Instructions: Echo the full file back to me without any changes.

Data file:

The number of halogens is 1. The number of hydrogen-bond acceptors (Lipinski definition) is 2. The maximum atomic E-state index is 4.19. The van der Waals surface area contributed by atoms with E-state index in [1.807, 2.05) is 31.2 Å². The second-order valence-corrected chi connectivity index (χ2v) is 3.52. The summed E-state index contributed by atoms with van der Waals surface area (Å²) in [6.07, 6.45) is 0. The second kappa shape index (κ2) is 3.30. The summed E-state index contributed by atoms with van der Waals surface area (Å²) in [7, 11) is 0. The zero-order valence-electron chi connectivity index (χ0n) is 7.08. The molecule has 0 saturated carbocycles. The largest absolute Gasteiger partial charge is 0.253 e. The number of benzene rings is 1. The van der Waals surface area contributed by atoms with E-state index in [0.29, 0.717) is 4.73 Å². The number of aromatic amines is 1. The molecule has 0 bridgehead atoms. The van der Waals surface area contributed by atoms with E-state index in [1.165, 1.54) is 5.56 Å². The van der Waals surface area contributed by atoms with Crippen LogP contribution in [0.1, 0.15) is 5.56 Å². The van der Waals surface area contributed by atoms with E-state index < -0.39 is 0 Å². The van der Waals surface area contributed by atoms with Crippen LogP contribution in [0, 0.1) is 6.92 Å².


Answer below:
The number of halogens is 1. The number of hydrogen-bond acceptors (Lipinski definition) is 2. The maximum atomic E-state index is 4.19. The van der Waals surface area contributed by atoms with E-state index in [1.807, 2.05) is 31.2 Å². The second-order valence-corrected chi connectivity index (χ2v) is 3.52. The summed E-state index contributed by atoms with van der Waals surface area (Å²) in [6.07, 6.45) is 0. The second kappa shape index (κ2) is 3.30. The summed E-state index contributed by atoms with van der Waals surface area (Å²) in [7, 11) is 0. The zero-order valence-electron chi connectivity index (χ0n) is 7.08. The molecule has 0 saturated carbocycles. The largest absolute Gasteiger partial charge is 0.253 e. The number of benzene rings is 1. The van der Waals surface area contributed by atoms with E-state index in [0.29, 0.717) is 4.73 Å². The number of aromatic amines is 1. The molecule has 0 bridgehead atoms. The van der Waals surface area contributed by atoms with E-state index in [1.165, 1.54) is 5.56 Å². The van der Waals surface area contributed by atoms with Crippen LogP contribution in [0.1, 0.15) is 5.56 Å². The van der Waals surface area contributed by atoms with E-state index < -0.39 is 0 Å². The van der Waals surface area contributed by atoms with Crippen LogP contribution in [0, 0.1) is 6.92 Å².